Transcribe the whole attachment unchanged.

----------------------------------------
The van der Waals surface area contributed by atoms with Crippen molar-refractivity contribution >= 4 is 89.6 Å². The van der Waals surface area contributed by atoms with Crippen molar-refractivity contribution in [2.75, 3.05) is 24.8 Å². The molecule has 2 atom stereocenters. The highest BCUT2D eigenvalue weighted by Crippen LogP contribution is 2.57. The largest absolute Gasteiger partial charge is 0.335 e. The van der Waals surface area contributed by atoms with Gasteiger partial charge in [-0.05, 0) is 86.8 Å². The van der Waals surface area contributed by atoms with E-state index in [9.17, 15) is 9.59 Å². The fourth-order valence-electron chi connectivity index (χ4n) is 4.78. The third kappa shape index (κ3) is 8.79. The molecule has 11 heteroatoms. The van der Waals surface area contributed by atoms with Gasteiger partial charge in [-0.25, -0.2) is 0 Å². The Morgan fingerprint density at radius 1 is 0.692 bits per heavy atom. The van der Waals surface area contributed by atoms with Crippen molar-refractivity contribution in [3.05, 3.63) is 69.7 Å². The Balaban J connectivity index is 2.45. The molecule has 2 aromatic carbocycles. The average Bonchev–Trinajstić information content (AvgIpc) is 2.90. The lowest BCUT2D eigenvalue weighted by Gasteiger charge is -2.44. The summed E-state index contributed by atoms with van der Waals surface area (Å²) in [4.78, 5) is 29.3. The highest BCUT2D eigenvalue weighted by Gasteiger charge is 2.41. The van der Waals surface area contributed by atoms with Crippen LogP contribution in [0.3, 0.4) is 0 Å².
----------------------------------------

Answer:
The van der Waals surface area contributed by atoms with Crippen molar-refractivity contribution >= 4 is 89.6 Å². The van der Waals surface area contributed by atoms with Crippen molar-refractivity contribution in [2.75, 3.05) is 24.8 Å². The molecule has 2 atom stereocenters. The highest BCUT2D eigenvalue weighted by Crippen LogP contribution is 2.57. The largest absolute Gasteiger partial charge is 0.335 e. The van der Waals surface area contributed by atoms with Gasteiger partial charge in [-0.05, 0) is 86.8 Å². The van der Waals surface area contributed by atoms with E-state index in [9.17, 15) is 9.59 Å². The fourth-order valence-electron chi connectivity index (χ4n) is 4.78. The third kappa shape index (κ3) is 8.79. The molecule has 11 heteroatoms. The van der Waals surface area contributed by atoms with Gasteiger partial charge in [-0.25, -0.2) is 0 Å². The Morgan fingerprint density at radius 1 is 0.692 bits per heavy atom. The van der Waals surface area contributed by atoms with Crippen molar-refractivity contribution in [3.05, 3.63) is 69.7 Å². The Balaban J connectivity index is 2.45. The molecule has 2 aromatic carbocycles. The average Bonchev–Trinajstić information content (AvgIpc) is 2.90. The lowest BCUT2D eigenvalue weighted by Gasteiger charge is -2.44. The summed E-state index contributed by atoms with van der Waals surface area (Å²) in [4.78, 5) is 29.3. The highest BCUT2D eigenvalue weighted by Gasteiger charge is 2.41. The van der Waals surface area contributed by atoms with Crippen LogP contribution in [0.3, 0.4) is 0 Å².